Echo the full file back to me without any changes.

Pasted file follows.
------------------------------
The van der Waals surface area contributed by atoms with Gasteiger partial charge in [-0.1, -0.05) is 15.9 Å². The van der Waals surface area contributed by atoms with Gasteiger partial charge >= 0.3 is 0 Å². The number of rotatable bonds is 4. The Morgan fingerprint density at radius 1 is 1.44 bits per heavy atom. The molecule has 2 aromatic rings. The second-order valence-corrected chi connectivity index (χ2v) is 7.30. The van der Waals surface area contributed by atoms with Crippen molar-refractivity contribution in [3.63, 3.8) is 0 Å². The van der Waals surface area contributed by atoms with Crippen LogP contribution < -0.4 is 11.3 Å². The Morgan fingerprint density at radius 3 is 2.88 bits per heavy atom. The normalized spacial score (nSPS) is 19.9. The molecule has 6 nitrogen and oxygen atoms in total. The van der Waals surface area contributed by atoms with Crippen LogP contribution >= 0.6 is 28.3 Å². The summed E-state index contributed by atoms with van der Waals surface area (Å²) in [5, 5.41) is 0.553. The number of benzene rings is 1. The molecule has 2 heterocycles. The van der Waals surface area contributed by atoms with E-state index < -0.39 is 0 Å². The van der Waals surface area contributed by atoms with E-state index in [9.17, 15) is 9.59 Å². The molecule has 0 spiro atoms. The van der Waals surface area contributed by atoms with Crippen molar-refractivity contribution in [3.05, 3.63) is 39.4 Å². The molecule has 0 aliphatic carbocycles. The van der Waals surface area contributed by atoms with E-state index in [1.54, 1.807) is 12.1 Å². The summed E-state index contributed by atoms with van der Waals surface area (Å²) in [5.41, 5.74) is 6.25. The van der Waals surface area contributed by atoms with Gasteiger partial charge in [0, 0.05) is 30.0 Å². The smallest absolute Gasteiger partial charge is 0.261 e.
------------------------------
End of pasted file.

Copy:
The van der Waals surface area contributed by atoms with Gasteiger partial charge in [-0.1, -0.05) is 15.9 Å². The van der Waals surface area contributed by atoms with Gasteiger partial charge >= 0.3 is 0 Å². The number of rotatable bonds is 4. The Morgan fingerprint density at radius 1 is 1.44 bits per heavy atom. The molecule has 2 aromatic rings. The second-order valence-corrected chi connectivity index (χ2v) is 7.30. The van der Waals surface area contributed by atoms with Crippen molar-refractivity contribution in [3.63, 3.8) is 0 Å². The van der Waals surface area contributed by atoms with Crippen LogP contribution < -0.4 is 11.3 Å². The Morgan fingerprint density at radius 3 is 2.88 bits per heavy atom. The normalized spacial score (nSPS) is 19.9. The molecule has 6 nitrogen and oxygen atoms in total. The van der Waals surface area contributed by atoms with Crippen LogP contribution >= 0.6 is 28.3 Å². The summed E-state index contributed by atoms with van der Waals surface area (Å²) in [5, 5.41) is 0.553. The number of benzene rings is 1. The molecule has 2 heterocycles. The van der Waals surface area contributed by atoms with E-state index < -0.39 is 0 Å². The van der Waals surface area contributed by atoms with E-state index in [9.17, 15) is 9.59 Å². The molecule has 0 spiro atoms. The van der Waals surface area contributed by atoms with Crippen molar-refractivity contribution in [3.05, 3.63) is 39.4 Å². The molecule has 0 aliphatic carbocycles. The van der Waals surface area contributed by atoms with E-state index in [1.54, 1.807) is 12.1 Å². The summed E-state index contributed by atoms with van der Waals surface area (Å²) in [5.41, 5.74) is 6.25. The van der Waals surface area contributed by atoms with Gasteiger partial charge in [0, 0.05) is 30.0 Å². The smallest absolute Gasteiger partial charge is 0.261 e.